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Oregon State University, Wikimedia Commons // CC BY-SA 2.0

7 Tips From a Nikon Pro for Photographing the Total Solar Eclipse

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Oregon State University, Wikimedia Commons // CC BY-SA 2.0

We bear witness each day to some small celestial wonder never again to be seen by human eyes. The rare meteor—some lost fragment of a comet gone by—coursing through the heavens as a brief and tiny luminescent slice. The pulse and cadence of a distant star's twinkle, as unique as a fingerprint's swirl or the latticework of a snowflake. Those moments and details belong to their witnesses, and to no one else. They will never be seen precisely the same way again. It happens, we watch, and we are moved in some way. We take the event with us when we are gone. It's not often that we share in these events with millions, and rarer still that we know the precise time to take a photograph that will last forever.

The eclipse on August 21 will be one such time. To help you capture the moment with your camera, Mental Floss spoke to Steve Heiner, senior technical manager with Nikon, who saw his first eclipse 38 years ago. Here is what he told us you need to know. 

1. BE IN THE RIGHT PLACE.

Witnessing the eclipse from outside the path of totality is like catching a glimpse of Disneyland from the highway. It's just not the same. Either you are there or you are not. The first step, then, in photographing a total eclipse is getting there. This is not as easy as it sounds, and this late in the game, accommodations are hard to come by—but not impossible. Such large cities along the path as Idaho Falls, St. Louis, Nashville, and Columbia are equipped to handle massive crowds from tourism and conventions. You can still find a room. Moreover, active, retired, and reserve military service members across the country have exclusive access to such major bases along the path as Whiteman Air Force Base, Fort Campbell, and Fort Jackson. So if you really want to be in the path, do not despair, but do not delay.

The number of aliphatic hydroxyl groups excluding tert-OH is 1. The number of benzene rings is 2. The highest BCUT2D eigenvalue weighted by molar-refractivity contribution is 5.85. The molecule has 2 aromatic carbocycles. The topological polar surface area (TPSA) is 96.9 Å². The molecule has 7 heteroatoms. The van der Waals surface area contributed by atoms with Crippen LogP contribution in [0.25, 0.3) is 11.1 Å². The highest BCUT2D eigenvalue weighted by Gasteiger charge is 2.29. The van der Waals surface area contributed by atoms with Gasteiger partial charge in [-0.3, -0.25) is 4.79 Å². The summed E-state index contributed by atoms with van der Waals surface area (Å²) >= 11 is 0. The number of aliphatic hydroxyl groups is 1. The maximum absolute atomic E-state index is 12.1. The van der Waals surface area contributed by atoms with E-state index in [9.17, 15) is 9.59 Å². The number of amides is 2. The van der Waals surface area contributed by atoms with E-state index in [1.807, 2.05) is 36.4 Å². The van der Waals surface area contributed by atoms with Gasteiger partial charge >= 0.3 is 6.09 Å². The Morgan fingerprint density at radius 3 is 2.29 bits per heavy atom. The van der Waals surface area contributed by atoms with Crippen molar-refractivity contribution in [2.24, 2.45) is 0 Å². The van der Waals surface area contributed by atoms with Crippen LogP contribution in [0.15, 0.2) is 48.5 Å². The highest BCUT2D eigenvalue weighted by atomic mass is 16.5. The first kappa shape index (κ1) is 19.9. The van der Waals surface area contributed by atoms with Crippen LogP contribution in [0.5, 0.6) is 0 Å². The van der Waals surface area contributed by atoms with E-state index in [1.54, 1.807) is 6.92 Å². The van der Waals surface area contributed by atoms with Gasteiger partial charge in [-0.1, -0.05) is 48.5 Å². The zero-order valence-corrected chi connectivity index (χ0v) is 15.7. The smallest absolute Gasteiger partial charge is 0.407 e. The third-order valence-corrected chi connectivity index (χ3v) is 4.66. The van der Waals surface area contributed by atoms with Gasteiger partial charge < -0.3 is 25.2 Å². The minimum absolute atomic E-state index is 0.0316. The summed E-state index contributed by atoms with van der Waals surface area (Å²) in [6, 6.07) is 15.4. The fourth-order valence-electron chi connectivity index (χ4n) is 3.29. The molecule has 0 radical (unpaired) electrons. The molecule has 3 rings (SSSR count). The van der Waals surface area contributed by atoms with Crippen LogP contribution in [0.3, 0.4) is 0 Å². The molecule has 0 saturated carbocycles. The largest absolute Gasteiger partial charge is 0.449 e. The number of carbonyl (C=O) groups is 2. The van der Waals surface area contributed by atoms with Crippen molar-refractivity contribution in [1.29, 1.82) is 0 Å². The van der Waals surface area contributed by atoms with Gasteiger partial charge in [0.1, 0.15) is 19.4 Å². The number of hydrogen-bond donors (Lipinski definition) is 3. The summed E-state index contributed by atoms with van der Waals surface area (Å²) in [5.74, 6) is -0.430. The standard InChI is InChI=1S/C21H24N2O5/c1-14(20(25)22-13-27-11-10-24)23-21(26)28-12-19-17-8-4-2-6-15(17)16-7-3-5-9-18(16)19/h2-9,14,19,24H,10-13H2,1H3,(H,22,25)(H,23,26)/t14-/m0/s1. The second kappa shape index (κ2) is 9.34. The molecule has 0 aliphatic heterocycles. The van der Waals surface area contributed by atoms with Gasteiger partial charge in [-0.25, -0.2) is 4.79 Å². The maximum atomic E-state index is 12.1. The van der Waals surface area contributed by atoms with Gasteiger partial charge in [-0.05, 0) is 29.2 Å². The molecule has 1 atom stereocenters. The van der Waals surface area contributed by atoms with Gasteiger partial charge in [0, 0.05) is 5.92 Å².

2. GET A FILTER.

Sure, a few fortunate photographers will walk into the path peeling protective cellophane from the virgin displays of shiny new cameras … but it is not a requirement. If you have any camera at all—including the one on your smartphone—you're practically prepared for the event already. You might want a solid, stable tripod, too, but it is not a requirement. What you will definitely need is a "full aperture solar filter" to cover your camera lens. This will protect the camera's image sensor from being damaged by sunlight during the partial phases of the eclipse. Such filters are not hard to find, though perhaps patronize a reputable retailer. (The eclipse has brought out more than a few hucksters.) Consider also procuring protective eyewear. You will be staring at the Sun, after all, and will presumably want to continue using your eyes the day after the eclipse. Get a few pairs, because according to NASA, you can use the filters from ISO-certified eclipse eyewear as a full aperature solar filter [PDF] on your smartphone. And don't forget to turn off your flash.